There is little evidence that high-paying jobs are leaving Canada, according to a recent study by Statistics Canada.
Hourly wages have been very stable over the last two decades, with little change in the proportion of workers holding either well-paid jobs or low-paid jobs. However, newly hired employees have seen their wages drop substantially relative to those of other workers, according to the new study
Are Good Jobs Disappearing in Canada?
Recent media reports in the United States and in Canada have raised the possibility that new forms of outsourcing, involving service sector positions with high skill requirements, may be driving jobs offshore and contribute to the elimination of well-paid jobs in Canada.
Although the study did not directly examine the link between outsourcing and job loss, it finds little evidence that well-paid jobs have been disappearing in Canada in recent years or since the early 1980s.
In 2004, 11 per cent of all employees aged 25 to 64 were employed in jobs that paid $30 or more per hour. This was higher than the rate of nine per cent observed in 1981.
|Percentage distribution of jobs by wage categories 1981 to 2004|
|Year||Less than $10||$10 to $19.99||$20 to $24.99||$25 to $25.99||$30 or more|
New employees losing ground
But newly hired employees (those with two years of seniority or less) have lost ground relative to their counterparts with greater seniority during that period. For instance, newly hired men aged 25 to 64 saw their median wages drop 13 per cent between 1981 and 2004. In contrast, their counterparts with more than two years of seniority saw their wages increase four per cent.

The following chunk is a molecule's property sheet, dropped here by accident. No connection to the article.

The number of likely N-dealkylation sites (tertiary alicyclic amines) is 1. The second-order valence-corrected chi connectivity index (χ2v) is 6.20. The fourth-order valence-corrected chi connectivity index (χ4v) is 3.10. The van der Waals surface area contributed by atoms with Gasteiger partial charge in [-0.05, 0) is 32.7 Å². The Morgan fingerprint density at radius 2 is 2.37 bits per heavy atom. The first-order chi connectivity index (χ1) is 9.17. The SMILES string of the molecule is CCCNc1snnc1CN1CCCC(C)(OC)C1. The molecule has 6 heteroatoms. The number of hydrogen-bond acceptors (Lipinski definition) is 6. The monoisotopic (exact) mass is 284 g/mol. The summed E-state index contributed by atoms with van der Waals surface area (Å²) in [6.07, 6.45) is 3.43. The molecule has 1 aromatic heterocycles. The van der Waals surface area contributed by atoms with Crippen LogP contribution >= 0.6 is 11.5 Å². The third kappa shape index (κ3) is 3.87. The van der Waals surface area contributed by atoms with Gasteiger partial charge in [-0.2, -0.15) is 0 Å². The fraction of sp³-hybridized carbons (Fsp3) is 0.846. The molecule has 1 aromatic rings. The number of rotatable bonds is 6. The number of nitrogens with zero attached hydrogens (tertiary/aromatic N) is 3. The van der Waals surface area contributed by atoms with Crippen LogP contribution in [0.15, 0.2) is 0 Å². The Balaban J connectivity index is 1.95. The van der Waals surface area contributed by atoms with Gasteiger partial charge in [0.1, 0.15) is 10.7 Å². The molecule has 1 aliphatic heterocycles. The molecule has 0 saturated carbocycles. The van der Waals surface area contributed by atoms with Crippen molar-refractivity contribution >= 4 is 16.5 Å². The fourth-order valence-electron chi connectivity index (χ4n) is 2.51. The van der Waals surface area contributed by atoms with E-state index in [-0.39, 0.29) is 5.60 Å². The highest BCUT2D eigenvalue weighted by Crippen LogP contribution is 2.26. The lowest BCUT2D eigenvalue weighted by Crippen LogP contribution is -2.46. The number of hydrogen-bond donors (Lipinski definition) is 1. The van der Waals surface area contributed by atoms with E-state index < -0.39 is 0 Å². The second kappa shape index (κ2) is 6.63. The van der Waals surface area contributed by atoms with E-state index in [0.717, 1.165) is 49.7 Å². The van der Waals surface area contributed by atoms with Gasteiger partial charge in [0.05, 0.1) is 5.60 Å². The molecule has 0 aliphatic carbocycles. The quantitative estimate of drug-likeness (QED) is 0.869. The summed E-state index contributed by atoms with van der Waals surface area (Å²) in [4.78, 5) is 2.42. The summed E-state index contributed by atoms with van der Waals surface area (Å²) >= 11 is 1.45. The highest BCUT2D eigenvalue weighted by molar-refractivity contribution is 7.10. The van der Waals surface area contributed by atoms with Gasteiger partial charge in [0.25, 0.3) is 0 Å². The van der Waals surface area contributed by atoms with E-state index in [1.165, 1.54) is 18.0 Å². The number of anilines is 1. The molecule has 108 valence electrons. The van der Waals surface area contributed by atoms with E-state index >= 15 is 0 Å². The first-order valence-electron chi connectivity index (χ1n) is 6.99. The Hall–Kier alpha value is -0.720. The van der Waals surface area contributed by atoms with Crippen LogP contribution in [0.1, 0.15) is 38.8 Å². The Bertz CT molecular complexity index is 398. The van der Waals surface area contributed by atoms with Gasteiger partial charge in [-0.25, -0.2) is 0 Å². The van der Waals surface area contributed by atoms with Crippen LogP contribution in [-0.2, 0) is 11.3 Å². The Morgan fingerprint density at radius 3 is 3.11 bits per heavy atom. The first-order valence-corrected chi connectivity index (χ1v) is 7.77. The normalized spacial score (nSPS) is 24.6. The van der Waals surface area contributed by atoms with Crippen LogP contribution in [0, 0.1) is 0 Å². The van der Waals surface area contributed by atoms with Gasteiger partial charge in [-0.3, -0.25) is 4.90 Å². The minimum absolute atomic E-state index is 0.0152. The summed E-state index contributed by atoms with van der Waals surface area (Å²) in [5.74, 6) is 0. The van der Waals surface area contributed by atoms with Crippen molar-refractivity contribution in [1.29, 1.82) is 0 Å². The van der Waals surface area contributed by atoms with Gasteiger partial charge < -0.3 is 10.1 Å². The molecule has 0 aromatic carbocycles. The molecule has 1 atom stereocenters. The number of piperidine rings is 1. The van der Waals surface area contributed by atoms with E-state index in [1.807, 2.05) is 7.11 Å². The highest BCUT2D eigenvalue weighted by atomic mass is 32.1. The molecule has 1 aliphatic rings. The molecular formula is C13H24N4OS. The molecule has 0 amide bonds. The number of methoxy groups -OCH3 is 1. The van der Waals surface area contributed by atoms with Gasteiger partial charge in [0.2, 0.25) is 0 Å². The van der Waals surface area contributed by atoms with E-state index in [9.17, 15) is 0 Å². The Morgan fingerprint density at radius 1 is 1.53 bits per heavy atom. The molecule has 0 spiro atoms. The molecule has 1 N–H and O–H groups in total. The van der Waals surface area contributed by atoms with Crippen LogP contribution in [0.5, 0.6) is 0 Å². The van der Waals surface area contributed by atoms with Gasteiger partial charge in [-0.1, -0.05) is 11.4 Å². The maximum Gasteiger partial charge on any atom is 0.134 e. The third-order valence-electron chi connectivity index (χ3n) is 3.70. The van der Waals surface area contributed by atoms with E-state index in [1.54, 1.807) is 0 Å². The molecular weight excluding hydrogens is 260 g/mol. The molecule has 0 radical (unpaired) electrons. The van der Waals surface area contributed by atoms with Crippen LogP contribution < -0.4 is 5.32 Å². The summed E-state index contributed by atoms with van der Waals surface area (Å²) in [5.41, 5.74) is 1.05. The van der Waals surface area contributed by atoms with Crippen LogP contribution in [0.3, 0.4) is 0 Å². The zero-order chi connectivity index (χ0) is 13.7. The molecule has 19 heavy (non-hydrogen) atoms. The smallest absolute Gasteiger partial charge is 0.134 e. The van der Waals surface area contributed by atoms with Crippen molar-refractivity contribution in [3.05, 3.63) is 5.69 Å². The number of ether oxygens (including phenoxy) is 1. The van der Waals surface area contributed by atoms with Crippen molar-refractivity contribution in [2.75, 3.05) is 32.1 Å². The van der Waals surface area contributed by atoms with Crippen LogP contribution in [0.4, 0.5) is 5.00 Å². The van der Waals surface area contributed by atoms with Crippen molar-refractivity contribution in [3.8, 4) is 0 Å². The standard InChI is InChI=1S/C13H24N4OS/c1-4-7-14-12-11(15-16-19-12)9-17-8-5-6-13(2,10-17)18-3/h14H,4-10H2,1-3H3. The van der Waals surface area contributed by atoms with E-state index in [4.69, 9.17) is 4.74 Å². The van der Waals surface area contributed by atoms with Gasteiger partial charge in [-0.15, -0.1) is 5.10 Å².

In general, newly hired men and women, both young and older, suffered a decline in their wages relative to their counterparts with greater seniority. Relative wages of new employees fell among university graduates as well as less educated workers. They dropped in manufacturing as well as in other industries.
The study also showed newly hired employees have been increasingly employed in temporary jobs since the late 1980s. Of all private sector employees recently hired in 1989, 11 per cent had a temporary job. In 2004, the corresponding proportion was almost twice as high at 21 per cent.
Less workers covered by RPPs
While the percentage of Canadian workers employed in well-paid jobs has not fallen over the last two decades, the percentage of workers covered by a registered pension plan (RPP) has decreased overall.
The drop in pension coverage was not uniform across various groups of workers. RPP coverage has fallen substantially for men aged 25 and over while it has dropped slightly for women aged 25 to 34.
However, coverage has risen for women aged 45 to 54. It is not known whether the decline in the RPP coverage for men has been fully offset by an increase in coverage by group registered retirement savings plans (group RRSPs).
However, this decline implies that male employees are less often covered by a defined-benefit plan than their counterparts were in the early 1980s. This is so since group RRSPs, contrary to most RPPs, do not guarantee workers a defined benefit at the time of their retirement.
No decline in relative importance of well-paid jobs
Median wages of Canadian workers have changed little over the last two decades. Despite the growing experience and educational attainment of the work force, median hourly wages of employees aged 25 to 64 were only two per cent higher in 2004 than in 1981.